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Saturday, June 18th, 2005


 

Lord of the Rings Boxed 3 Volumes

by J R R Tolkien

A review by Doug Brown

Sure, you've seen the movies. Then maybe you bought the DVDs, and then several months later the extended version DVDs. You might have even seen the Ralph Bakshi animated version, which amazingly enough follows the book more closely than Peter Jackson's epic. Thanks to media overload, you probably consider yourself well steeped in The Lord of the Rings. But how long has it been since you've read the books? The films left quite a bit out (or they would have been even longer) that you may have forgotten. Remember Tom Bombadil (or Tim Benzedrine, as he was known in Harvard Lampoon's hilarious Bored of the Rings)? Old Man Willow? Fatty Bolger? Bill the Pony? Had you forgotten that Frodo sold Bag End to the Sackville-Bagginses before he left Hobbiton?

I confess that I hadn't actually read the books since high school, even though I think of myself as a geek. My last encounter with Tolkien's written words was a failed attempt at The Silmarillion while at college, which, we will simply say, was a number of winters ago. Thus, I had forgotten what a wordsmith Tolkien was, as evinced by such nuggets as these: "Faithless is he that says farewell when the road darkens"; "One who cannot cast away a treasure at need is in fetters"; "...he that breaks a thing to find out what it is has left the path of wisdom"; "We are a failing people, a springless autumn"; "There are locked doors and closed windows in your mind, and dark rooms behind them"; "it is not our part to master all the tides of the world, but to do what is in us for the succour of those years wherein we are set, uprooting the evil in the fields that we know, so that those who live after may have clean earth to till. What weather they have is not ours to rule"; "be not too eager to deal out death in the name of justice, fearing for your own safety." Good stuff.

Most printings include the marvelous foreword that Tolkien wrote for the second edition. Of critics, Tolkien says, "Some who have read the book, or at any rate have reviewed it, have found it boring, absurd, or contemptible; and I have no cause to complain, since I have similar opinions of their works, or of the kinds of writing that they evidently prefer." He also makes it clear that The Lord of the Rings, although largely written during World War II, was not about current events. Making it as plain as he can, he states, "...it has been supposed by some that 'The Scouring of the Shire' reflects the situation in England at the time when I was finishing my tale. It does not." He further states, in a quote destined for some curmudgeon quotation collection, "...I cordially dislike allegory in all its manifestations, and always have done so since I grew old enough to detect its presence." One further quote on the subject of allegory: "I think that many confuse 'applicability' with 'allegory'; but the one resides in the freedom of the reader, and the other in the purposed domination of the author."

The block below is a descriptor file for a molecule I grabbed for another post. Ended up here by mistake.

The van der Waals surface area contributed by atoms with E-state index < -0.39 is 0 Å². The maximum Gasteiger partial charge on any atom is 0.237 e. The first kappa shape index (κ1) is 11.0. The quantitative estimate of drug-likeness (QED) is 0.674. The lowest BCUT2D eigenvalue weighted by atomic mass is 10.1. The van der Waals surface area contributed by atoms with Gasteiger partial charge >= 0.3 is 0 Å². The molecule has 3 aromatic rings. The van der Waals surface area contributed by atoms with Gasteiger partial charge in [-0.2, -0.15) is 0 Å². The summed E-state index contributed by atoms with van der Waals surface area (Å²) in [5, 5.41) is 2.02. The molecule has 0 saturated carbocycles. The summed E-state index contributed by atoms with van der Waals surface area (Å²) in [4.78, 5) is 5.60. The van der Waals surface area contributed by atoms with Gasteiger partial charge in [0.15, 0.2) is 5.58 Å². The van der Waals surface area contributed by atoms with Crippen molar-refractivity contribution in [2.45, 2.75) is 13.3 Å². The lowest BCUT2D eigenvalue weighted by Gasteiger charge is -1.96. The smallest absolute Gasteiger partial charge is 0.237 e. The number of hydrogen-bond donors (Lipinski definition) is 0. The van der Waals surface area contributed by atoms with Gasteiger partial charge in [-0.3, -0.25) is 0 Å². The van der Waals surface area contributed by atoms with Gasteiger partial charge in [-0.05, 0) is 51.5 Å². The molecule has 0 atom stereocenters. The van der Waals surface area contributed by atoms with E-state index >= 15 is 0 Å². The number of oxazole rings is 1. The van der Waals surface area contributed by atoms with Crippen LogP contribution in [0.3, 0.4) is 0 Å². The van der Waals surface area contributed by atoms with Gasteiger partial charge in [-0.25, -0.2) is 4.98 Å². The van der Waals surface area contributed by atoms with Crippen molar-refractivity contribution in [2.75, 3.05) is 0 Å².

If you've been thinking that you should probably read the books again sometime, the time is now. Why wait? They were written by a scholar and a gentleman, a man steeped in lore and language, and it shows on every page. And if you haven't read them at all, you're in for a real treat. Though The Lord of the Rings largely created the fantasy genre, this isn't fluffy puff about unicorns and doe-eyed girls spewed forth by some lonely computer programmer. It is the work of a man who saw almost all his friends die in the brutal trench warfare of World War I, and then spent a life studying old languages and ancient texts. All of that filtered itself out in the books, creating a dense multi-layered tapestry (as opposed to the light airbrushed works that have since superficially minced in its mighty footsteps). Rediscover what true magic feels like. I would tell more, but as Gandalf said, "Many folk like to know beforehand what is to be set on the table; but those who have laboured to prepare the feast like to keep their secret; for wonder makes the words of praise louder."


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